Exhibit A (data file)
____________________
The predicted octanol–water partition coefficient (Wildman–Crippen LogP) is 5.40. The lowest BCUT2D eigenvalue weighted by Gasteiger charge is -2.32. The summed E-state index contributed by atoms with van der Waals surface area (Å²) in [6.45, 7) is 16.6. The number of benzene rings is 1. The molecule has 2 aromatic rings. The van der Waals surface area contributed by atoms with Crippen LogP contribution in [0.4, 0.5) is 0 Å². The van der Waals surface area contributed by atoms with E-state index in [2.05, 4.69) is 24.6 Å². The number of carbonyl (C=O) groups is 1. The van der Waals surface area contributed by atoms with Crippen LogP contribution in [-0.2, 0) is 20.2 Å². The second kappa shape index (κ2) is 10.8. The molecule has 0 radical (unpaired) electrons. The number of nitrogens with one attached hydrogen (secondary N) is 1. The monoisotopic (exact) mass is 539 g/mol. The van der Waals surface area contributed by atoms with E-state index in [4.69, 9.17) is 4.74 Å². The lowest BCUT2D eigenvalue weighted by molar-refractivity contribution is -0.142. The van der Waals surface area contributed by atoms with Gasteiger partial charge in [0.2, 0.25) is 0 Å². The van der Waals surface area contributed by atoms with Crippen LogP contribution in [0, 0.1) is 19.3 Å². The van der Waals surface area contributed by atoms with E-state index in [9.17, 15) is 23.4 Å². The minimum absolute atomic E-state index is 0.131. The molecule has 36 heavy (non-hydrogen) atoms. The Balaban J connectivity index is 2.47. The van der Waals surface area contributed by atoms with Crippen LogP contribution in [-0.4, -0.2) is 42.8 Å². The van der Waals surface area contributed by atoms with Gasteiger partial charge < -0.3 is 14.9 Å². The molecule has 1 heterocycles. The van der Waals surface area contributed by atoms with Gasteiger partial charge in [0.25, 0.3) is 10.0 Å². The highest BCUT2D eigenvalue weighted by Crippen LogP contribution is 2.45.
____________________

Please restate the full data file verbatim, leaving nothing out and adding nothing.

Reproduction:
The predicted octanol–water partition coefficient (Wildman–Crippen LogP) is 5.40. The lowest BCUT2D eigenvalue weighted by Gasteiger charge is -2.32. The summed E-state index contributed by atoms with van der Waals surface area (Å²) in [6.45, 7) is 16.6. The number of benzene rings is 1. The molecule has 2 aromatic rings. The van der Waals surface area contributed by atoms with Crippen LogP contribution in [0.4, 0.5) is 0 Å². The van der Waals surface area contributed by atoms with E-state index in [2.05, 4.69) is 24.6 Å². The number of carbonyl (C=O) groups is 1. The van der Waals surface area contributed by atoms with Crippen LogP contribution in [-0.2, 0) is 20.2 Å². The second kappa shape index (κ2) is 10.8. The molecule has 0 radical (unpaired) electrons. The number of nitrogens with one attached hydrogen (secondary N) is 1. The monoisotopic (exact) mass is 539 g/mol. The van der Waals surface area contributed by atoms with E-state index in [4.69, 9.17) is 4.74 Å². The lowest BCUT2D eigenvalue weighted by molar-refractivity contribution is -0.142. The van der Waals surface area contributed by atoms with Gasteiger partial charge in [0.2, 0.25) is 0 Å². The van der Waals surface area contributed by atoms with Crippen LogP contribution in [0, 0.1) is 19.3 Å². The van der Waals surface area contributed by atoms with E-state index in [9.17, 15) is 23.4 Å². The minimum absolute atomic E-state index is 0.131. The molecule has 36 heavy (non-hydrogen) atoms. The Balaban J connectivity index is 2.47. The van der Waals surface area contributed by atoms with Crippen LogP contribution in [-0.4, -0.2) is 42.8 Å². The van der Waals surface area contributed by atoms with Gasteiger partial charge < -0.3 is 14.9 Å². The molecule has 1 heterocycles. The van der Waals surface area contributed by atoms with Gasteiger partial charge in [0.25, 0.3) is 10.0 Å². The highest BCUT2D eigenvalue weighted by Crippen LogP contribution is 2.45.